* Australia’s support for the 7-year School Sector Development Plan with World Bank and other donors will support the Nepal Government’s efforts to improve the access, equity, quality, efficiency, quality, and governance of the Nepali school system.
* Australia’s contribution to the World Bank’s Public Financial Management Multi-donor Trust Fund, along with 7 other donors will assist the Nepal Government to improve public financial management and Nepal’s delivery of services.
* Through our Civil Society Water, Sanitation and Hygiene Fund (WASH) Australia is supporting the health and quality of life of the poor and vulnerable by improving sustainable access to safe water, sanitation and hygiene.
* Australia’s Sustainable Development Investment Portfolio (SDIP) is delivering improved water, food and energy security for Nepal, and support to facilitate low carbon economic growth and climate resilient livelihoods, benefiting the poor and vulnerable, particularly women and girls.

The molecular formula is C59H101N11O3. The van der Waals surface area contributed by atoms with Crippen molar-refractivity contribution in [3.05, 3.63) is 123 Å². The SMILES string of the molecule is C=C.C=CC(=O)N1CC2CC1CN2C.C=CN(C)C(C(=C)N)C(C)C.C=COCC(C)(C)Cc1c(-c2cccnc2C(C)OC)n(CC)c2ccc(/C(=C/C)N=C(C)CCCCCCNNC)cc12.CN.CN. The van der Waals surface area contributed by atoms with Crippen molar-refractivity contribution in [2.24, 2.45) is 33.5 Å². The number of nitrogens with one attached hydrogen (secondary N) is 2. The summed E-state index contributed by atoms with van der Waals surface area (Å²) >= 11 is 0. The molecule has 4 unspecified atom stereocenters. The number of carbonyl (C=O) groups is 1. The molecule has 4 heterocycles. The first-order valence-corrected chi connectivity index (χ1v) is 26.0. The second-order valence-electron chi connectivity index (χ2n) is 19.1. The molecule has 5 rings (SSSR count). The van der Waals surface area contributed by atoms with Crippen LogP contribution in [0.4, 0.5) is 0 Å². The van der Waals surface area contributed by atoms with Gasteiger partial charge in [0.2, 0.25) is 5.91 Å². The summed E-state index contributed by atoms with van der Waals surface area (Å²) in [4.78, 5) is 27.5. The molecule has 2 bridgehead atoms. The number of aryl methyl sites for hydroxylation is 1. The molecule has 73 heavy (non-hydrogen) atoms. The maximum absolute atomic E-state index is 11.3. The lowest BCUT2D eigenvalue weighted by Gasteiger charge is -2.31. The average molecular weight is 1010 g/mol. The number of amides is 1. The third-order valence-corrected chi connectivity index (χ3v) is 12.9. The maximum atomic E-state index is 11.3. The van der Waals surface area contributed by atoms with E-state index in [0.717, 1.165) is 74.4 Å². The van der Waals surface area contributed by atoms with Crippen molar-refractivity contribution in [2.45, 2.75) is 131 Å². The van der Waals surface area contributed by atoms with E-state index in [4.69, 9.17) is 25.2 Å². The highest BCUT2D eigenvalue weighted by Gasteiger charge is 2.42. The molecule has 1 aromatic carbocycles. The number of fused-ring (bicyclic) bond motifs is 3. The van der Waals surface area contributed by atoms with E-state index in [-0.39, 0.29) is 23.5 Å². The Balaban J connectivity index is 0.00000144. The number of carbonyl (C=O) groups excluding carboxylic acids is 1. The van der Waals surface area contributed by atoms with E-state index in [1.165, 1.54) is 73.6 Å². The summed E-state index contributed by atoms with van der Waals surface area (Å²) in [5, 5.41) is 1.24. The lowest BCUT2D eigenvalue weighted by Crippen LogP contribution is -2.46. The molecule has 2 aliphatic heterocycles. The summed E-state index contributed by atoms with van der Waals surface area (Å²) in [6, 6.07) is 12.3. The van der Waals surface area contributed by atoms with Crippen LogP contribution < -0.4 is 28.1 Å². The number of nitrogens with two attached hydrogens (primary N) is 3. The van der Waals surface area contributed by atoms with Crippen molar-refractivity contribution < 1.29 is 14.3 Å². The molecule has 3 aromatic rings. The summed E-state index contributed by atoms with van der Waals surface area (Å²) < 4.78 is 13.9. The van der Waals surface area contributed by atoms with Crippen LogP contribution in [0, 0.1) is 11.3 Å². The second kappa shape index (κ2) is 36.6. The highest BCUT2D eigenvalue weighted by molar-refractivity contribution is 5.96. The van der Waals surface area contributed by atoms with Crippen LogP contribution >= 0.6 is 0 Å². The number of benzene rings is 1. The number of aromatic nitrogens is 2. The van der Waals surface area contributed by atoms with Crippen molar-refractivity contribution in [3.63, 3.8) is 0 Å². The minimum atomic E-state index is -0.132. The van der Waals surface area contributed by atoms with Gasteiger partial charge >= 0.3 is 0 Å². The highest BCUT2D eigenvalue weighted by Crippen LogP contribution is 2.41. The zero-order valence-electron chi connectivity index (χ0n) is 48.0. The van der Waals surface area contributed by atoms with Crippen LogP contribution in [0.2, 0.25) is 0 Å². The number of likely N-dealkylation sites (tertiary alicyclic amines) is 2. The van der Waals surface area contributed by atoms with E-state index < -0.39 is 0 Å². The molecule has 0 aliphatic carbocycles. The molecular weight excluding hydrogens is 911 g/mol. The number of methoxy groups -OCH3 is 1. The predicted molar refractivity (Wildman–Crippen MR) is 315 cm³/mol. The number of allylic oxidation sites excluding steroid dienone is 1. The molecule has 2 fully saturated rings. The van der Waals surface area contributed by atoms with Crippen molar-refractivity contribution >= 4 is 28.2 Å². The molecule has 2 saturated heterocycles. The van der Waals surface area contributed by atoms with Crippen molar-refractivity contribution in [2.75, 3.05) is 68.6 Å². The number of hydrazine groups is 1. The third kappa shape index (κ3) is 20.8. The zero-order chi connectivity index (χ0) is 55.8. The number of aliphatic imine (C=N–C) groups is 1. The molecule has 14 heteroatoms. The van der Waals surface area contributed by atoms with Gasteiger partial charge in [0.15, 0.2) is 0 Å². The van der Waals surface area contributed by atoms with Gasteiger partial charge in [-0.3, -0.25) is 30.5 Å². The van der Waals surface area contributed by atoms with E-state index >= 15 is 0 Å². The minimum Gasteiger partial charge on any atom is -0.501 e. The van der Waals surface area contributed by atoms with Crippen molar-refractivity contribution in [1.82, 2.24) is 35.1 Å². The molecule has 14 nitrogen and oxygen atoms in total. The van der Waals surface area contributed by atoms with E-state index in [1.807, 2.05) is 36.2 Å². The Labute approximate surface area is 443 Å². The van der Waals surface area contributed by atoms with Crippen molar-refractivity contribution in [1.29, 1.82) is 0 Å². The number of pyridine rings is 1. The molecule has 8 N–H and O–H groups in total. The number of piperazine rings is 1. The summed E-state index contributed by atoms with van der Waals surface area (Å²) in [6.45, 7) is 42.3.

Our SDIP partners include a range of institutions with specialised expertise, including Australian Centre for International Agricultural Research (ACIAR), Commonwealth Scientific and Industrial Research Organisation (CSIRO), International Centre of Excellence in water Resource management (ICEWaRM), the International Centre for Integrated Mountain Development (ICIMOD), International Finance Corporation (IFC) and The Asia Foundation
Through Australia’s Business Partnerships Platform, whose partners include Intrepid Group and World Wildlife Fund Australia/Nepal, Australia is also working to accelerate Australia’s collaboration with businesses to address development challenges in Nepal.
Beyond the Development Space, Australia’s relations with Nepal continue to strengthen through development cooperation and growing people-to-people links.
According to the estimates of the Nepalese Diaspora in Australia, there are around 90,000 people of Nepalese ancestry in Australia.
Approximately 50,000 Australians visited Nepal in 2016, up from 36,000 the previous year. Two-way people movement last year was more than 100,000.